Ninety-nine per cent (99%) of people tested for COVID-19 in the country so far are negative, a Ghana Health Service report cited by Ghanaweb.com has revealed.
The report, which the GHS has presented to government’s COVID-19 Monitoring Team which is chaired by Vice President Dr. Bawumia, gives a detailed breakdown of tests and cases from mandatory airport quarantine, normal surveillance and enhanced contact tracing.
Ghana has embarked on aggressive mass testing as one of its strategies to tackle the coronavirus, and so far, 50,517 tests have been conducted.
Out of the 50,517 tested, a whopping 49,881 have tested negative, while 636, representing just 1% have tested positive.
The trend so far is a massive boost to Ghana’s handling of the COVID-19 pandemic, as other countries are registering lower negative percentage rates.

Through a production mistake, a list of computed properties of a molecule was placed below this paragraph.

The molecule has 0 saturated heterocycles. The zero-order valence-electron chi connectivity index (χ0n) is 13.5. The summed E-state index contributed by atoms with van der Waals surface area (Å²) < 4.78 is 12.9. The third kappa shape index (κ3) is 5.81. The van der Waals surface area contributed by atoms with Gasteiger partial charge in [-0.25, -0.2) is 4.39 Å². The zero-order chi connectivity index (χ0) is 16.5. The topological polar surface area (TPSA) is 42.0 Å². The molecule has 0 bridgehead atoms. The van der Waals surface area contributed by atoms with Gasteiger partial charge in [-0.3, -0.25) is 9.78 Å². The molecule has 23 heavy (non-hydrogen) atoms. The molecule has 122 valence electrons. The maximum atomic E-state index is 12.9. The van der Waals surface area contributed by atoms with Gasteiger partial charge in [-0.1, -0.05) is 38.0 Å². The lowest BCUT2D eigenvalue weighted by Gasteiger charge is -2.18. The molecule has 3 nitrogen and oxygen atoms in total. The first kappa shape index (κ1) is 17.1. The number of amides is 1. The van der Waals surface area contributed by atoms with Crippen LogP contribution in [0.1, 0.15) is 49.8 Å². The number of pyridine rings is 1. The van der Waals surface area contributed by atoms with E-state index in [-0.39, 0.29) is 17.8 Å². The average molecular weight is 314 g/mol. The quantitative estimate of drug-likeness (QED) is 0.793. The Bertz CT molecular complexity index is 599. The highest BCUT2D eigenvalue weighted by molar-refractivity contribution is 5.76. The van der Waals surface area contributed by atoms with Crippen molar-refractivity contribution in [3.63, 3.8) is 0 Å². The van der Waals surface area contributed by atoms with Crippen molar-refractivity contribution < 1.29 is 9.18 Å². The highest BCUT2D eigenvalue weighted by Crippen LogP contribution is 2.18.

The latest Ghana Health Service figures of confirmed cases also show an encouraging news of 17 recoveries, a significant rise from the previous figure of 4 with an additional 66 who have already tested negative in their first of two required tests.
Government’s handling of Ghana’s COVID-19 has been hailed, with the country receiving plaudits for its aggressive surveillance and rapid testing.
Within four weeks of confirming its first COVID-19 case, Ghana has tested 50,517 people, which is the highest in Africa per capita and among the top 20 in the world.
In terms of the highest number of tests conducted by African countries, Ghana, which recorded its first case 4 weeks ago, is ranked second behind South Africa, which registered its first positive COVID-19 case nearly six weeks ago.
Head of Ghana’s COVID-19 Monitoring Team, Vice President Dr. Mahamudu Bawumia on Monday explained the government’s three-pronged strategy of testing, contact tracing and treatment towards curbing the spread of the Coronavirus in Ghana.
He said the government’s remarkable high testing rate is due to the availability of data to both government and health officials.
The Vice President explained that the government relies on the data to trace contacts of infected persons, test such contacts and also put confirmed positive persons on treatment in a three-pronged cycle to combat the disease.